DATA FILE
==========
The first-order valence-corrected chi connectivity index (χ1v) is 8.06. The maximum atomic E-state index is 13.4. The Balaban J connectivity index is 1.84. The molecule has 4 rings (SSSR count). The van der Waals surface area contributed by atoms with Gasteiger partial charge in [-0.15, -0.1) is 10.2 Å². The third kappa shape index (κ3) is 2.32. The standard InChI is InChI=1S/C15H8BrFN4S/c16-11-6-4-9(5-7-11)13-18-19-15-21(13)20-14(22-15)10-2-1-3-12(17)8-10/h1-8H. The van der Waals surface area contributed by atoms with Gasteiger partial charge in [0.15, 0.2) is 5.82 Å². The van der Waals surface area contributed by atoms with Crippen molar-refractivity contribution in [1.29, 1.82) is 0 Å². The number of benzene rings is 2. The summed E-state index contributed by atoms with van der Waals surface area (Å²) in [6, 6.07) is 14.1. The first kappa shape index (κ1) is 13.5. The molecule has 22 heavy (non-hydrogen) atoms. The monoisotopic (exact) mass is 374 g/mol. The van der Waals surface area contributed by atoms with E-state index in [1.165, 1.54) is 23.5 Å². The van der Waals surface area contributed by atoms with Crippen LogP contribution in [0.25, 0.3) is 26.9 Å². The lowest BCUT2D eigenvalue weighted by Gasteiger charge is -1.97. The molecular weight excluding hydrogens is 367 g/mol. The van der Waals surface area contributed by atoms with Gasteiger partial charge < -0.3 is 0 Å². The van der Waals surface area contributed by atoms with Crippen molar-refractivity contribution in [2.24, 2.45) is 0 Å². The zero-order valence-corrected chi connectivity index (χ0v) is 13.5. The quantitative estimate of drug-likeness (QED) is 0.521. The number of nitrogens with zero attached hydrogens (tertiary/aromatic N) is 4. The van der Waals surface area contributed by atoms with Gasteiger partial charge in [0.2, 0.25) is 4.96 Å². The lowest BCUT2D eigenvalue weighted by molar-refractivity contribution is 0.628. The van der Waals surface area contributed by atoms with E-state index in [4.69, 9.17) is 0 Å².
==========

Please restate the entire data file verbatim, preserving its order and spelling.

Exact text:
The first-order valence-corrected chi connectivity index (χ1v) is 8.06. The maximum atomic E-state index is 13.4. The Balaban J connectivity index is 1.84. The molecule has 4 rings (SSSR count). The van der Waals surface area contributed by atoms with Gasteiger partial charge in [-0.15, -0.1) is 10.2 Å². The third kappa shape index (κ3) is 2.32. The standard InChI is InChI=1S/C15H8BrFN4S/c16-11-6-4-9(5-7-11)13-18-19-15-21(13)20-14(22-15)10-2-1-3-12(17)8-10/h1-8H. The van der Waals surface area contributed by atoms with Gasteiger partial charge in [0.15, 0.2) is 5.82 Å². The van der Waals surface area contributed by atoms with Crippen molar-refractivity contribution in [1.29, 1.82) is 0 Å². The number of benzene rings is 2. The summed E-state index contributed by atoms with van der Waals surface area (Å²) in [6, 6.07) is 14.1. The first kappa shape index (κ1) is 13.5. The molecule has 22 heavy (non-hydrogen) atoms. The monoisotopic (exact) mass is 374 g/mol. The van der Waals surface area contributed by atoms with E-state index in [1.165, 1.54) is 23.5 Å². The van der Waals surface area contributed by atoms with Crippen LogP contribution in [0.25, 0.3) is 26.9 Å². The lowest BCUT2D eigenvalue weighted by Gasteiger charge is -1.97. The molecular weight excluding hydrogens is 367 g/mol. The van der Waals surface area contributed by atoms with Gasteiger partial charge < -0.3 is 0 Å². The van der Waals surface area contributed by atoms with Crippen molar-refractivity contribution in [2.24, 2.45) is 0 Å². The zero-order valence-corrected chi connectivity index (χ0v) is 13.5. The quantitative estimate of drug-likeness (QED) is 0.521. The number of nitrogens with zero attached hydrogens (tertiary/aromatic N) is 4. The van der Waals surface area contributed by atoms with Gasteiger partial charge in [0.2, 0.25) is 4.96 Å². The lowest BCUT2D eigenvalue weighted by molar-refractivity contribution is 0.628. The van der Waals surface area contributed by atoms with E-state index in [4.69, 9.17) is 0 Å².